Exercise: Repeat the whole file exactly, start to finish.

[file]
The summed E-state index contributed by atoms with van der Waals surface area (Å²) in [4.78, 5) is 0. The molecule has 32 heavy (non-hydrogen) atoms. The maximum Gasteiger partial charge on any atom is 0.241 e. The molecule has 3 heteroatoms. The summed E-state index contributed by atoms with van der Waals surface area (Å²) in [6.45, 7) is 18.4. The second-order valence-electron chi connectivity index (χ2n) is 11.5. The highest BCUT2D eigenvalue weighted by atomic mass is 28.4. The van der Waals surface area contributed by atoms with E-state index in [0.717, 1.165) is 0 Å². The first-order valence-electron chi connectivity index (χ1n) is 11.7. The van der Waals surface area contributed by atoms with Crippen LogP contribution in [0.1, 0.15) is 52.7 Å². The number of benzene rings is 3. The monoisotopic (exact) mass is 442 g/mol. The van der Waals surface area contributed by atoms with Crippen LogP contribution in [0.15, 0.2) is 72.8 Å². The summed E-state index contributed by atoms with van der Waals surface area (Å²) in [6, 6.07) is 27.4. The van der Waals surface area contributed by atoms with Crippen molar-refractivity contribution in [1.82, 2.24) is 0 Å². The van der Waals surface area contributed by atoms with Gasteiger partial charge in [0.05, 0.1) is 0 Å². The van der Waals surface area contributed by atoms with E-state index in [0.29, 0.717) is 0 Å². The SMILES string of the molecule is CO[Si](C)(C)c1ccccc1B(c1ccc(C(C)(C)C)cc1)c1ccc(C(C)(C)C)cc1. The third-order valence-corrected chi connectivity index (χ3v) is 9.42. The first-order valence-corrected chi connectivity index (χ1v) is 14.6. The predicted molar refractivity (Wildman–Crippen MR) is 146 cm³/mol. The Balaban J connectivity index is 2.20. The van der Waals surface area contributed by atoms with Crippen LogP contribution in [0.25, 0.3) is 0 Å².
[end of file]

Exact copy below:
The summed E-state index contributed by atoms with van der Waals surface area (Å²) in [4.78, 5) is 0. The molecule has 32 heavy (non-hydrogen) atoms. The maximum Gasteiger partial charge on any atom is 0.241 e. The molecule has 3 heteroatoms. The summed E-state index contributed by atoms with van der Waals surface area (Å²) in [6.45, 7) is 18.4. The second-order valence-electron chi connectivity index (χ2n) is 11.5. The highest BCUT2D eigenvalue weighted by atomic mass is 28.4. The van der Waals surface area contributed by atoms with E-state index in [0.717, 1.165) is 0 Å². The first-order valence-electron chi connectivity index (χ1n) is 11.7. The van der Waals surface area contributed by atoms with Crippen LogP contribution in [0.1, 0.15) is 52.7 Å². The number of benzene rings is 3. The monoisotopic (exact) mass is 442 g/mol. The van der Waals surface area contributed by atoms with Crippen LogP contribution in [0.15, 0.2) is 72.8 Å². The summed E-state index contributed by atoms with van der Waals surface area (Å²) in [6, 6.07) is 27.4. The van der Waals surface area contributed by atoms with Crippen molar-refractivity contribution in [1.82, 2.24) is 0 Å². The van der Waals surface area contributed by atoms with Gasteiger partial charge in [0.05, 0.1) is 0 Å². The van der Waals surface area contributed by atoms with E-state index in [0.29, 0.717) is 0 Å². The SMILES string of the molecule is CO[Si](C)(C)c1ccccc1B(c1ccc(C(C)(C)C)cc1)c1ccc(C(C)(C)C)cc1. The third-order valence-corrected chi connectivity index (χ3v) is 9.42. The first-order valence-corrected chi connectivity index (χ1v) is 14.6. The predicted molar refractivity (Wildman–Crippen MR) is 146 cm³/mol. The Balaban J connectivity index is 2.20. The van der Waals surface area contributed by atoms with Crippen LogP contribution in [0.25, 0.3) is 0 Å².